Form follows metaphors: A critical discourse analysis of the construction of the Israeli Supreme Court building in Jerusalem

Haim Yacobi

Research output: Contribution to journalArticlepeer-review

6 Scopus citations


This article examines critically the role of architecture in the construction of national identity, using the case of the Israeli Supreme Court building. Through critical discourse analysis of texts that accompanied the design and construction of this building, I propose to study the interrelations between the production of the architectural object and the practice of the construction of an Israeli national identity. The existing body of knowledge that supports this article claims that the creation of national identity is a socially constructed process, which involves a variety of practices including education, music, army service, as well as the design of the built environment. It is important to note that the realisation of such practices does not occur as a natural process, but rather as a result of power relations, embodied within the national sphere. Following this line of argument, the paper proposes a critical approach, which aims to move towards the politicisation of the term 'sense of place'. In this context, concentrating on the Israeli Supreme Court building is not an arbitrary decision, since this institution is at the focus of the Israeli civil arena, and its building became a 'land-mark' and symbol of architectural quality. Following the texts written by the architects and critics, I would argue that this building reflects - and thus strengthens - the hegemonic interpretations of Israeli social and cultural reality. This interpretation is characterised by using selective historical and biblical references, in order to create through architecture an 'iconographic bridge' into an imagined collective past. However, this bridge reproduces the antinomies that frame Israeli space and transform it into 'our place', that is West versus East and Local versus Diaspora.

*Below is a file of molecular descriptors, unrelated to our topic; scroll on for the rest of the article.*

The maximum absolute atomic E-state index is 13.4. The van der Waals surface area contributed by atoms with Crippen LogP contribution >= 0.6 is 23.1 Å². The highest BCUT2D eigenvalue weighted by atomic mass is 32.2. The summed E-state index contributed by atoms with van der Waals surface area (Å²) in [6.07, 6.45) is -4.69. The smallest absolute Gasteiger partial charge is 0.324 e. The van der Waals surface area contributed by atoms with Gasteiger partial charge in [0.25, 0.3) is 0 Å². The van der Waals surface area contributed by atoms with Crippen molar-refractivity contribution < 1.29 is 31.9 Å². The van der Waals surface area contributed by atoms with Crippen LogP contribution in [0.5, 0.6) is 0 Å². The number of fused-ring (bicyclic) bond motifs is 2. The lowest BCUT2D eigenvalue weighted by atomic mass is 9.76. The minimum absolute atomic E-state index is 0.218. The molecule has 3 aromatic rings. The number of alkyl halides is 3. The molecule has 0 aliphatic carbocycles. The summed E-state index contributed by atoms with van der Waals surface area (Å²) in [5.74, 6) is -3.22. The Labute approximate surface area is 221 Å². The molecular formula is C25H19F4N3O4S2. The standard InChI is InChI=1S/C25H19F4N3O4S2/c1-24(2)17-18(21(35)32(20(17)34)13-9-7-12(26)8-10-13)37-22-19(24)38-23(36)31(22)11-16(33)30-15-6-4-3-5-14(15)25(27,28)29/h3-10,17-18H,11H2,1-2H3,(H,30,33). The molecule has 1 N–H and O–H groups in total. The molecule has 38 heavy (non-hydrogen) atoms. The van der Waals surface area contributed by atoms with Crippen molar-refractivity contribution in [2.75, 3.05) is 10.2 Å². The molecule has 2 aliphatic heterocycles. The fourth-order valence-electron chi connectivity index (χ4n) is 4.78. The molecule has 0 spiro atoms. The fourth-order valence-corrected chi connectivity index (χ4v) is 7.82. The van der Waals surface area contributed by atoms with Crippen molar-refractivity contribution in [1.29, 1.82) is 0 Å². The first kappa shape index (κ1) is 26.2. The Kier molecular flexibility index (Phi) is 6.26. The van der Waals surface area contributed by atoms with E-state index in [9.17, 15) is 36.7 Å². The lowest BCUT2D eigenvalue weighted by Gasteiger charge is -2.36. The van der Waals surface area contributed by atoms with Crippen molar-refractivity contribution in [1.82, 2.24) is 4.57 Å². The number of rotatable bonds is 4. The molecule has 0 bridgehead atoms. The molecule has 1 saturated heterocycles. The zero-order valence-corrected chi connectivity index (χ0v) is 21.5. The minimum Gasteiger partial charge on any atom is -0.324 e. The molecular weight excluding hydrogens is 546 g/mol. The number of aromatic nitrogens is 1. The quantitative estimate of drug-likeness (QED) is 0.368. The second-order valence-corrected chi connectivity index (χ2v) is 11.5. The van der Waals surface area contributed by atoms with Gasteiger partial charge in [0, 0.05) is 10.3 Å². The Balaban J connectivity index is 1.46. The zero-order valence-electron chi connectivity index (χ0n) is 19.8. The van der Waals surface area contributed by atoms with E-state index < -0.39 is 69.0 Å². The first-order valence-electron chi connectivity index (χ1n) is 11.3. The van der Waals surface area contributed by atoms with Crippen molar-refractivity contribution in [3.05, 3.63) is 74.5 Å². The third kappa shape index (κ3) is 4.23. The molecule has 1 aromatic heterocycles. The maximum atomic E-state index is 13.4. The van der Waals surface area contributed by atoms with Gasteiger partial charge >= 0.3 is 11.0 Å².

Original languageEnglish
Pages (from-to)219-239
Number of pages21
JournalJournal of Architecture
Issue number2
StatePublished - 1 Jan 2004

ASJC Scopus subject areas

  • Architecture
  • Visual Arts and Performing Arts


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